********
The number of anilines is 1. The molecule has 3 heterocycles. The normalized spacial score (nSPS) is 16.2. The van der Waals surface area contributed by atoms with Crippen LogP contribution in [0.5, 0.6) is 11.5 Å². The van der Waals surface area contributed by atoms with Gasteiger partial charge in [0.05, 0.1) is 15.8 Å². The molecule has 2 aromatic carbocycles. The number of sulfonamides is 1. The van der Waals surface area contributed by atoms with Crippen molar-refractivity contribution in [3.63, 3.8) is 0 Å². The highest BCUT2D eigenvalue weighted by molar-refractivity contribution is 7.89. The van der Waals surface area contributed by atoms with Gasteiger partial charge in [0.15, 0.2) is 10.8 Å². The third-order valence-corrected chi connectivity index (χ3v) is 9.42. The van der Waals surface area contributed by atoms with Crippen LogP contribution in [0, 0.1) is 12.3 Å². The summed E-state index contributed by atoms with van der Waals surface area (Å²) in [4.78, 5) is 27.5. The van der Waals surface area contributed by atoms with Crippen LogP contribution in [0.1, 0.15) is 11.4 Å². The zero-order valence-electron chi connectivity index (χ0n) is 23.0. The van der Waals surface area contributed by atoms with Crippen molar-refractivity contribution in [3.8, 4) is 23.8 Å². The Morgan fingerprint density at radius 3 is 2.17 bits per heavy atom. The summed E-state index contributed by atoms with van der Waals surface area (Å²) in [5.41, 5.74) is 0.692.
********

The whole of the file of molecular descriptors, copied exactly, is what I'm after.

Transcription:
The number of anilines is 1. The molecule has 3 heterocycles. The normalized spacial score (nSPS) is 16.2. The van der Waals surface area contributed by atoms with Crippen LogP contribution in [0.5, 0.6) is 11.5 Å². The van der Waals surface area contributed by atoms with Gasteiger partial charge in [0.05, 0.1) is 15.8 Å². The molecule has 2 aromatic carbocycles. The number of sulfonamides is 1. The van der Waals surface area contributed by atoms with Crippen molar-refractivity contribution in [3.63, 3.8) is 0 Å². The highest BCUT2D eigenvalue weighted by molar-refractivity contribution is 7.89. The van der Waals surface area contributed by atoms with Gasteiger partial charge in [0.15, 0.2) is 10.8 Å². The third-order valence-corrected chi connectivity index (χ3v) is 9.42. The van der Waals surface area contributed by atoms with Crippen LogP contribution in [0, 0.1) is 12.3 Å². The summed E-state index contributed by atoms with van der Waals surface area (Å²) in [4.78, 5) is 27.5. The van der Waals surface area contributed by atoms with Crippen LogP contribution in [0.1, 0.15) is 11.4 Å². The zero-order valence-electron chi connectivity index (χ0n) is 23.0. The van der Waals surface area contributed by atoms with Crippen molar-refractivity contribution in [3.8, 4) is 23.8 Å². The Morgan fingerprint density at radius 3 is 2.17 bits per heavy atom. The summed E-state index contributed by atoms with van der Waals surface area (Å²) in [5.41, 5.74) is 0.692.